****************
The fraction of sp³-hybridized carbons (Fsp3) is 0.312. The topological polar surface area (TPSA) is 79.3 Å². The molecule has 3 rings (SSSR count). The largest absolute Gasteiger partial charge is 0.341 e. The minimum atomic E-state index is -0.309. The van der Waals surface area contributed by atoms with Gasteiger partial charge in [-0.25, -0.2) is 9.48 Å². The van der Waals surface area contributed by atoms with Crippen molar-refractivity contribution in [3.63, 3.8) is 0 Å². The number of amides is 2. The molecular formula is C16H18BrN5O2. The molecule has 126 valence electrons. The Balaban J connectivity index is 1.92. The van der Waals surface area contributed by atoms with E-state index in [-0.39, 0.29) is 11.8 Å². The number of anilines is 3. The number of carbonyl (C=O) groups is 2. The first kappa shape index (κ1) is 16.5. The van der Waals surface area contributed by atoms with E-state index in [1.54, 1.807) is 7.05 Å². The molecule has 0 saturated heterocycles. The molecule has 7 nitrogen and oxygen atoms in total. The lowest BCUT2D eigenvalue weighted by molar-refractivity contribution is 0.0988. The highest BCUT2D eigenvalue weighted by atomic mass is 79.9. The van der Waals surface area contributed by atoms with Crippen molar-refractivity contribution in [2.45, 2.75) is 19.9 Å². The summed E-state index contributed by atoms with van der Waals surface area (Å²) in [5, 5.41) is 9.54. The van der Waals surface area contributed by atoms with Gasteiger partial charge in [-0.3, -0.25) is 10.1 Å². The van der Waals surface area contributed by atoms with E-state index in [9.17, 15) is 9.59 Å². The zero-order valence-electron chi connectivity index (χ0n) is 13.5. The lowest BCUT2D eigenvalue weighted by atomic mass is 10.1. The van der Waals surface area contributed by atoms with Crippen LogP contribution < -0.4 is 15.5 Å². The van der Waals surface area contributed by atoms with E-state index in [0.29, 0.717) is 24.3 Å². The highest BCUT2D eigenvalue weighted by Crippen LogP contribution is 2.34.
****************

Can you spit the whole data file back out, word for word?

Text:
The fraction of sp³-hybridized carbons (Fsp3) is 0.312. The topological polar surface area (TPSA) is 79.3 Å². The molecule has 3 rings (SSSR count). The largest absolute Gasteiger partial charge is 0.341 e. The minimum atomic E-state index is -0.309. The van der Waals surface area contributed by atoms with Gasteiger partial charge in [-0.25, -0.2) is 9.48 Å². The van der Waals surface area contributed by atoms with Crippen molar-refractivity contribution in [3.63, 3.8) is 0 Å². The number of amides is 2. The molecular formula is C16H18BrN5O2. The molecule has 126 valence electrons. The Balaban J connectivity index is 1.92. The van der Waals surface area contributed by atoms with E-state index in [-0.39, 0.29) is 11.8 Å². The number of anilines is 3. The number of carbonyl (C=O) groups is 2. The first kappa shape index (κ1) is 16.5. The van der Waals surface area contributed by atoms with E-state index in [1.54, 1.807) is 7.05 Å². The molecule has 0 saturated heterocycles. The molecule has 7 nitrogen and oxygen atoms in total. The lowest BCUT2D eigenvalue weighted by molar-refractivity contribution is 0.0988. The highest BCUT2D eigenvalue weighted by atomic mass is 79.9. The van der Waals surface area contributed by atoms with Crippen molar-refractivity contribution in [2.45, 2.75) is 19.9 Å². The summed E-state index contributed by atoms with van der Waals surface area (Å²) in [5, 5.41) is 9.54. The van der Waals surface area contributed by atoms with Gasteiger partial charge in [-0.3, -0.25) is 10.1 Å². The van der Waals surface area contributed by atoms with E-state index in [9.17, 15) is 9.59 Å². The zero-order valence-electron chi connectivity index (χ0n) is 13.5. The lowest BCUT2D eigenvalue weighted by atomic mass is 10.1. The van der Waals surface area contributed by atoms with Crippen LogP contribution < -0.4 is 15.5 Å². The van der Waals surface area contributed by atoms with E-state index in [0.29, 0.717) is 24.3 Å². The highest BCUT2D eigenvalue weighted by Crippen LogP contribution is 2.34.